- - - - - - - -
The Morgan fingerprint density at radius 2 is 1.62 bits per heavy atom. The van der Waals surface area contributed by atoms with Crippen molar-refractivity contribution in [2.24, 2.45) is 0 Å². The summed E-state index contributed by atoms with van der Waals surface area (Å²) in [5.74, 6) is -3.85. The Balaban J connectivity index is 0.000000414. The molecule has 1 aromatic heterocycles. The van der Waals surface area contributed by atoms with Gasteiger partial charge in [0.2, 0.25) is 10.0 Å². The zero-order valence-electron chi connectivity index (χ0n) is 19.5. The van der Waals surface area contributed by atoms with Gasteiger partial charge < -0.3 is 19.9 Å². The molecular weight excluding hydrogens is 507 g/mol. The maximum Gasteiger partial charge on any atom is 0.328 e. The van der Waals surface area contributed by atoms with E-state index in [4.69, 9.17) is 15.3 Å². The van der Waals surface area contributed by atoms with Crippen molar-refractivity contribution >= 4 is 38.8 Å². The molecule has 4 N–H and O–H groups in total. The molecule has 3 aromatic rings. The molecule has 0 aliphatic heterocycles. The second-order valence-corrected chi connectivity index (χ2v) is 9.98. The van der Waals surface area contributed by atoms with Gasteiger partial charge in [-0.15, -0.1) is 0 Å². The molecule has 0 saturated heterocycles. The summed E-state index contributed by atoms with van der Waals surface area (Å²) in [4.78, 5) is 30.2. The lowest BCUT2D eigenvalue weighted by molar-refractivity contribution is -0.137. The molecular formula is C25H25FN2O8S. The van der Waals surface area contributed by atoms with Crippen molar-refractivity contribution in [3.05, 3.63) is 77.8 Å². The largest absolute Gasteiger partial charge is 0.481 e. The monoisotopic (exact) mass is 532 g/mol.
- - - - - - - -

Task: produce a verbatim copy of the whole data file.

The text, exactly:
The Morgan fingerprint density at radius 2 is 1.62 bits per heavy atom. The van der Waals surface area contributed by atoms with Crippen molar-refractivity contribution in [2.24, 2.45) is 0 Å². The summed E-state index contributed by atoms with van der Waals surface area (Å²) in [5.74, 6) is -3.85. The Balaban J connectivity index is 0.000000414. The molecule has 1 aromatic heterocycles. The van der Waals surface area contributed by atoms with Gasteiger partial charge in [0.2, 0.25) is 10.0 Å². The zero-order valence-electron chi connectivity index (χ0n) is 19.5. The van der Waals surface area contributed by atoms with Gasteiger partial charge < -0.3 is 19.9 Å². The molecular weight excluding hydrogens is 507 g/mol. The maximum Gasteiger partial charge on any atom is 0.328 e. The van der Waals surface area contributed by atoms with E-state index in [4.69, 9.17) is 15.3 Å². The van der Waals surface area contributed by atoms with Crippen molar-refractivity contribution >= 4 is 38.8 Å². The molecule has 4 N–H and O–H groups in total. The molecule has 3 aromatic rings. The molecule has 0 aliphatic heterocycles. The second-order valence-corrected chi connectivity index (χ2v) is 9.98. The van der Waals surface area contributed by atoms with Gasteiger partial charge in [-0.15, -0.1) is 0 Å². The molecule has 0 saturated heterocycles. The summed E-state index contributed by atoms with van der Waals surface area (Å²) in [4.78, 5) is 30.2. The lowest BCUT2D eigenvalue weighted by molar-refractivity contribution is -0.137. The molecular formula is C25H25FN2O8S. The van der Waals surface area contributed by atoms with Crippen molar-refractivity contribution in [3.05, 3.63) is 77.8 Å². The largest absolute Gasteiger partial charge is 0.481 e. The monoisotopic (exact) mass is 532 g/mol.